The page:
A few months back a friend and I went to see this movie at a local art-house cinema. I had a good time, but it was during one of my few hiatuses from the blog, and therefore, I never got around to writing it up. The good news is, that this is one of those movies that stuck with me and I didn’t really need to do much googling to jog my memory.
XX is an anthology horror film with four segments. I will discuss each of the segments and their plots (briefly) below. The conceit of this film is that all of the filmmakers (i.e. the writers and directors) are female, hence the title. I had trouble with that last sentence. Specifically, I wasn’t sure whether or not I should even include it. It shouldn’t be a big deal that this is a horror movie created by women… I’m not saying that a horror movie created by different genders would be indistinguishable. Quite the opposite in fact. These films are clearly told from the perspective of women. This doesn’t make them any less scary or tense, but rather comes at it from a slightly different angle. That being said, I was never fully cognizant of this fact while watching the movie, even though I knew about it going in and discussed it at length after the viewing. It just didn’t matter because they were good stories that were engrossing (mostly… more on this later). In the end, I decided to mention the all-female creative teams since it was part of their marketing campaign (the quote on the poster states “Four Deadly Tales By Four Killer Women) and because I think making the point that it’s not really a point is an important point.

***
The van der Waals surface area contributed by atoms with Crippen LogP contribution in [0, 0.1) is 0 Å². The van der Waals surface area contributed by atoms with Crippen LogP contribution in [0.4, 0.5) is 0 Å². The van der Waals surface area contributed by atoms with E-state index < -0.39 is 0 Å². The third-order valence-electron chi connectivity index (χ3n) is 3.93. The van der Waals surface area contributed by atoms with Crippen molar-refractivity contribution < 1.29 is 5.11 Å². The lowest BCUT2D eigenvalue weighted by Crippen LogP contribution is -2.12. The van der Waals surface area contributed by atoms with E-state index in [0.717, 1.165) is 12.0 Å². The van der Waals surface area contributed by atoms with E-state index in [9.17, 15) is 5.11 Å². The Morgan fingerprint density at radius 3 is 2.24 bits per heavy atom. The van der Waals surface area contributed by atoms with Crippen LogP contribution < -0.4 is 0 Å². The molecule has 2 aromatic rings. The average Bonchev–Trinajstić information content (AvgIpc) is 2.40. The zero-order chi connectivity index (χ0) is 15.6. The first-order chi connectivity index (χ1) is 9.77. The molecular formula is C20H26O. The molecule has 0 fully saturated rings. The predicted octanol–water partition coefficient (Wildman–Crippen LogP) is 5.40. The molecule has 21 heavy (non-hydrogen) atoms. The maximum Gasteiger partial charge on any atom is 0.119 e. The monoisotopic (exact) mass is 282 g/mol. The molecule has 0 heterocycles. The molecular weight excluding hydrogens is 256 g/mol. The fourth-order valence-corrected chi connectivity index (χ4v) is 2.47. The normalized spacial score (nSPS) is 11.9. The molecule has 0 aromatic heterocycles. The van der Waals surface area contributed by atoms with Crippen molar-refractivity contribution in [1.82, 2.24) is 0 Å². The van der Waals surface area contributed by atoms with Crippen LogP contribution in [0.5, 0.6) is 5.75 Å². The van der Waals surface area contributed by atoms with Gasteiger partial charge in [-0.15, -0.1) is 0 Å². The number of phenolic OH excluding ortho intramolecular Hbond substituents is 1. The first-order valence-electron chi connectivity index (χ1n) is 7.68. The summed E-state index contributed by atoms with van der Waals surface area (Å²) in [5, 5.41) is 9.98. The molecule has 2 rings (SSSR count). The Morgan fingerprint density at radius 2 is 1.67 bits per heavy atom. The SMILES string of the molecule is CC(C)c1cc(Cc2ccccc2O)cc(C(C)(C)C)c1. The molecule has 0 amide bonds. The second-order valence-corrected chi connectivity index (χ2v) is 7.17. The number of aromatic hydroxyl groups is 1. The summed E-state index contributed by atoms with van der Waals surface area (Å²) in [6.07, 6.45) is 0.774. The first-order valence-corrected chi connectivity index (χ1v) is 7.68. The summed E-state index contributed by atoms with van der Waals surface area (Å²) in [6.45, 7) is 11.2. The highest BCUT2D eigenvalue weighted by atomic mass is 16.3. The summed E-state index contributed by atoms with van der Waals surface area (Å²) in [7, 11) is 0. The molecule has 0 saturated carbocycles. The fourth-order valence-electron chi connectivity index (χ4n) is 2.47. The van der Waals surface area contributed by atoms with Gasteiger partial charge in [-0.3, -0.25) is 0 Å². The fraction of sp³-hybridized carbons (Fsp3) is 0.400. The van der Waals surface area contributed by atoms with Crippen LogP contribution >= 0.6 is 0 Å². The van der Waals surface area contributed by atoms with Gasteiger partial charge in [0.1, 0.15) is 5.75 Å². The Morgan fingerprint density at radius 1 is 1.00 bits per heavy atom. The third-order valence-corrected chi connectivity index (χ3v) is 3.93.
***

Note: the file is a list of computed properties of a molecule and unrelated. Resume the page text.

In terms of the actual content, XX is like any anthology film… there are hits and misses. The first segment The Box, deals with family whose members start refusing to eat one by one. It sets an ominous tone but ultimately is unsatisfying. It’s a shame that this is where the film started since it put me at the defense from the jump. I was worried about what the rest of the film was going to be like. Fortunately, the second segment The Birthday Party was hilariously dark. As the title suggests it centers around a birthday party. However, something goes horribly wrong before the start of the party and the mother (portrayed by a terrific Melanie Lynskey) does everything she can to hide it from her daughter and the guests. This was the perfect segment to wash the taste of the first out of my mouth. The third part, Don’t Fall is just a fun monster movie that, while it couldn’t support a feature length, was perfect in twenty minutes. The final segment, Her Only Living Son, was closer in tone to the first segment, but was better executed. It was eerie and kept the viewer guessing and dreading what was about to happen.
All-in-all, I would say that this was one of the more successful anthology horror movies. I think you could probably skip the first segment, but definitely make a point to watch the last three.